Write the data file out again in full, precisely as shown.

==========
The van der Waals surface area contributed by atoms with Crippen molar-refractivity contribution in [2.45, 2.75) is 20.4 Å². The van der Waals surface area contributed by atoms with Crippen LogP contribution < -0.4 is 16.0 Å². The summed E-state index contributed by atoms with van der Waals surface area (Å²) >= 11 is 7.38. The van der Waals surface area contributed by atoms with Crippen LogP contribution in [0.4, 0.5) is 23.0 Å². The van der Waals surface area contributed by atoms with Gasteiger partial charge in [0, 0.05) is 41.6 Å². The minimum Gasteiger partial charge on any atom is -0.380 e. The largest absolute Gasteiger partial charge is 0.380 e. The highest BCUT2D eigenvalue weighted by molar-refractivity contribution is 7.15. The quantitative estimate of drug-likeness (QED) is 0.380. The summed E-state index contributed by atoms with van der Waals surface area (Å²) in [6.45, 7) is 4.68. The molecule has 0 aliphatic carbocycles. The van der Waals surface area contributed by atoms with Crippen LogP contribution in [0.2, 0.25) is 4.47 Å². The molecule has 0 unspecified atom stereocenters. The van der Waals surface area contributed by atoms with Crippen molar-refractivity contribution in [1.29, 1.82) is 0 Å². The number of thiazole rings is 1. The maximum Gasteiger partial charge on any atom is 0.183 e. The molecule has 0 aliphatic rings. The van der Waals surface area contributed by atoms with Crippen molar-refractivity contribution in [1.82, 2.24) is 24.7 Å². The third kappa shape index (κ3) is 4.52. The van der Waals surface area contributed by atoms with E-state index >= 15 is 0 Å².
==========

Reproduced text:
The van der Waals surface area contributed by atoms with Crippen molar-refractivity contribution in [2.45, 2.75) is 20.4 Å². The van der Waals surface area contributed by atoms with Crippen LogP contribution < -0.4 is 16.0 Å². The summed E-state index contributed by atoms with van der Waals surface area (Å²) >= 11 is 7.38. The van der Waals surface area contributed by atoms with Crippen LogP contribution in [0.4, 0.5) is 23.0 Å². The van der Waals surface area contributed by atoms with Gasteiger partial charge in [0, 0.05) is 41.6 Å². The minimum Gasteiger partial charge on any atom is -0.380 e. The largest absolute Gasteiger partial charge is 0.380 e. The highest BCUT2D eigenvalue weighted by molar-refractivity contribution is 7.15. The quantitative estimate of drug-likeness (QED) is 0.380. The summed E-state index contributed by atoms with van der Waals surface area (Å²) in [6.45, 7) is 4.68. The molecule has 0 aliphatic carbocycles. The van der Waals surface area contributed by atoms with Crippen LogP contribution in [0.2, 0.25) is 4.47 Å². The molecule has 0 unspecified atom stereocenters. The van der Waals surface area contributed by atoms with Crippen molar-refractivity contribution in [1.29, 1.82) is 0 Å². The number of thiazole rings is 1. The maximum Gasteiger partial charge on any atom is 0.183 e. The molecule has 0 aliphatic rings. The van der Waals surface area contributed by atoms with Crippen molar-refractivity contribution in [1.82, 2.24) is 24.7 Å². The third kappa shape index (κ3) is 4.52. The van der Waals surface area contributed by atoms with E-state index >= 15 is 0 Å².